Structure of economy needs to be transformed, says Nene

A COMPETITIVE and “friendly” landscape for business is crucial if the structure of the economy is to be transformed, Finance Minister Nhlanhla Nene said on Tuesday.

In a written reply to a parliamentary question by Economic Freedom Fighters MP Floyd Shivambu, Mr Nene said structural transformation of the economy in order to stimulate job creation meant changing the sectors or industries where economic activity occurred from capital and energy intensive sectors to more labour intensive sectors. The structure of the sectors themselves had to change to become less concentrated to facilitate the entry of new firms.

“Investment into these new sectors or new firms is critically required, which requires a competitive and friendly landscape for business to invest and employ individuals, and that productivity can be raised so that economic activity can expand. For productivity to improve, education and skills levels need to rise and the cost of doing business and the cost of living to fall.

“It is important to make spatial living patterns more dynamic, public transport more ubiquitous and user friendly, and to provide better service delivery generally,” the minister said.

“The National Development Plan points out that faster economic growth and job creation require a broad shift from consumption to investment in SA. This investment should be in dynamic sectors that transform ownership and economic structure, and draw in a larger proportion of the currently economically inactive population.

“Government’s medium-term strategic framework (MTSF) outlines programmes to improve productivity and competitiveness across the economy, and improve the competitive landscape for business by reducing red tape, promoting investment and encouraging innovation.”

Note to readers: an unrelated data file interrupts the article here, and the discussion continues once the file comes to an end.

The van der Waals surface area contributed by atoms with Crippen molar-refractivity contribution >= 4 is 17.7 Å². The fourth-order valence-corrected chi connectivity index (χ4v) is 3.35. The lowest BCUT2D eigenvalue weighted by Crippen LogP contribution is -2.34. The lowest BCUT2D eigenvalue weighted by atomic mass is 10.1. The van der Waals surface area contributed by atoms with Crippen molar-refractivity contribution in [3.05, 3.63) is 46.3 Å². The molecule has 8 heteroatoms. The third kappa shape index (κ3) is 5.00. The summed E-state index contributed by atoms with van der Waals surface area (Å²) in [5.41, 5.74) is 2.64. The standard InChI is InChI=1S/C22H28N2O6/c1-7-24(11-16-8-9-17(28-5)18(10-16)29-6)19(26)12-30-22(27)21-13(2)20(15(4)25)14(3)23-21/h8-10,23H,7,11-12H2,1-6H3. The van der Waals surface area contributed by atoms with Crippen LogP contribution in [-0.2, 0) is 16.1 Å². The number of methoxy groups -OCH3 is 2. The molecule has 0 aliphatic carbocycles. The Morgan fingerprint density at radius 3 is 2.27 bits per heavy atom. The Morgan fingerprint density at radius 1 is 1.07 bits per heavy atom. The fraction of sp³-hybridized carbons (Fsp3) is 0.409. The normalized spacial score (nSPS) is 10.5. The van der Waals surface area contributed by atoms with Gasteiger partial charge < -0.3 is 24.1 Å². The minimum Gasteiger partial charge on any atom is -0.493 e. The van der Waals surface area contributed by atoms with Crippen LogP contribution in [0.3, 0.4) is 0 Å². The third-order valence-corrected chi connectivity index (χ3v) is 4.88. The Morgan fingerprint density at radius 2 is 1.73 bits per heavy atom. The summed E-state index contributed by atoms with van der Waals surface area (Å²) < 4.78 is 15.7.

In another question Mr Shivambu asked why the allocation of national revenue for local government was a “mere” 9%. Mr Nene said that local government received a smaller share of the division of revenue because municipalities had their own revenue raising powers, including property rates and service charges.

“Transfers from national government account for about a quarter of the total revenue of the local government sphere, with the remainder funded by own revenue. Therefore, the size of municipal budgets is not determined only by their allocations from national government but also by the revenue they raise themselves. As a result of this, cities can have larger budgets than some provinces.”

Mr Nene conceded that the revenue raising abilities of local government varied greatly across the country. Some cities raised more than 80% of their own revenue, while in some rural municipalities up to 80% of the revenues came from transfers from national government. The system of allocations to municipalities took account of these differences by allocating more funding to those municipalities with less ability to raise own revenue.

Mr Nene noted that the allocations to local government had grown faster than those to any other sphere over the past 15 years, increasing from 3% in 2000-01 to 9% over the 2015 medium-term expenditure framework.

“Municipalities also benefit from indirect grants, which are grants that national departments spend on behalf of municipalities. When these funds are taken into account, the share of revenue spent on local government increases to 10%.”

He added that to protect the ability of municipalities to provide free basic services to their residents, allocations for local government under the equitable share were not included in the reductions to baseline allocations that were announced in the 2014 medium-term budget policy statement. The local government equitable share was the largest transfer to local government and funded the provision of free basic services as well as administration costs and community services in poorer municipalities. ­– BDLive